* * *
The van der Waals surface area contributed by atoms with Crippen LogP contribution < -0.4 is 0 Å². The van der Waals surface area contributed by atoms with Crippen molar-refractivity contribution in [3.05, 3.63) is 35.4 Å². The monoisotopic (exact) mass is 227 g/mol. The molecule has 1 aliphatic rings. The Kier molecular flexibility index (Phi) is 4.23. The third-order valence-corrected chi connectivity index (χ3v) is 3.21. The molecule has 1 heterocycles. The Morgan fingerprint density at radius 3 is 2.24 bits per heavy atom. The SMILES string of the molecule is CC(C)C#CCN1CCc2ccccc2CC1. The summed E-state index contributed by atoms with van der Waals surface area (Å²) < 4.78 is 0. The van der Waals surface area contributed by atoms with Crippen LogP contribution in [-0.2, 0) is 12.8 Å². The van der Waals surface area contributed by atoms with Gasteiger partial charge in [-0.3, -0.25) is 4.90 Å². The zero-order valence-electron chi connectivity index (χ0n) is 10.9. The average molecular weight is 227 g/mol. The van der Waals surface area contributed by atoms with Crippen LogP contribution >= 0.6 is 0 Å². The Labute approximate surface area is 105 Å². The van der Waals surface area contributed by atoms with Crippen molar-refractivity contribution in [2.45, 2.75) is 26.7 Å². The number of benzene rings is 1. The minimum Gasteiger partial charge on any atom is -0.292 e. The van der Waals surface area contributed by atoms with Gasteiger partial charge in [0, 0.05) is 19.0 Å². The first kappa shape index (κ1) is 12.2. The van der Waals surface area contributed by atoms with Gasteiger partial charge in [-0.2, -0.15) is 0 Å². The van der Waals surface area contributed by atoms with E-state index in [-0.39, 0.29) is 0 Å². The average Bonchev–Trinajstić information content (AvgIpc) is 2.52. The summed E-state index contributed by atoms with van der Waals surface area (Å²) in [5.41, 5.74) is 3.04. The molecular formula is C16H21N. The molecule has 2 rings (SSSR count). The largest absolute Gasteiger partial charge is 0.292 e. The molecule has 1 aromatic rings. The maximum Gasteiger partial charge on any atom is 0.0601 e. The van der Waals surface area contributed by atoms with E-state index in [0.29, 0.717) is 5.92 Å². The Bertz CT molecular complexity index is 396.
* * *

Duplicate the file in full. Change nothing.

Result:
The van der Waals surface area contributed by atoms with Crippen LogP contribution < -0.4 is 0 Å². The van der Waals surface area contributed by atoms with Crippen molar-refractivity contribution in [3.05, 3.63) is 35.4 Å². The monoisotopic (exact) mass is 227 g/mol. The molecule has 1 aliphatic rings. The Kier molecular flexibility index (Phi) is 4.23. The third-order valence-corrected chi connectivity index (χ3v) is 3.21. The molecule has 1 heterocycles. The Morgan fingerprint density at radius 3 is 2.24 bits per heavy atom. The SMILES string of the molecule is CC(C)C#CCN1CCc2ccccc2CC1. The summed E-state index contributed by atoms with van der Waals surface area (Å²) < 4.78 is 0. The van der Waals surface area contributed by atoms with Crippen LogP contribution in [-0.2, 0) is 12.8 Å². The van der Waals surface area contributed by atoms with Gasteiger partial charge in [-0.3, -0.25) is 4.90 Å². The zero-order valence-electron chi connectivity index (χ0n) is 10.9. The average molecular weight is 227 g/mol. The van der Waals surface area contributed by atoms with Crippen LogP contribution >= 0.6 is 0 Å². The Labute approximate surface area is 105 Å². The van der Waals surface area contributed by atoms with Crippen molar-refractivity contribution in [2.45, 2.75) is 26.7 Å². The number of benzene rings is 1. The minimum Gasteiger partial charge on any atom is -0.292 e. The van der Waals surface area contributed by atoms with Gasteiger partial charge in [0, 0.05) is 19.0 Å². The first kappa shape index (κ1) is 12.2. The van der Waals surface area contributed by atoms with Gasteiger partial charge in [-0.2, -0.15) is 0 Å². The van der Waals surface area contributed by atoms with E-state index in [-0.39, 0.29) is 0 Å². The average Bonchev–Trinajstić information content (AvgIpc) is 2.52. The summed E-state index contributed by atoms with van der Waals surface area (Å²) in [5.41, 5.74) is 3.04. The molecular formula is C16H21N. The molecule has 2 rings (SSSR count). The largest absolute Gasteiger partial charge is 0.292 e. The molecule has 1 aromatic rings. The maximum Gasteiger partial charge on any atom is 0.0601 e. The van der Waals surface area contributed by atoms with E-state index in [0.29, 0.717) is 5.92 Å². The Bertz CT molecular complexity index is 396.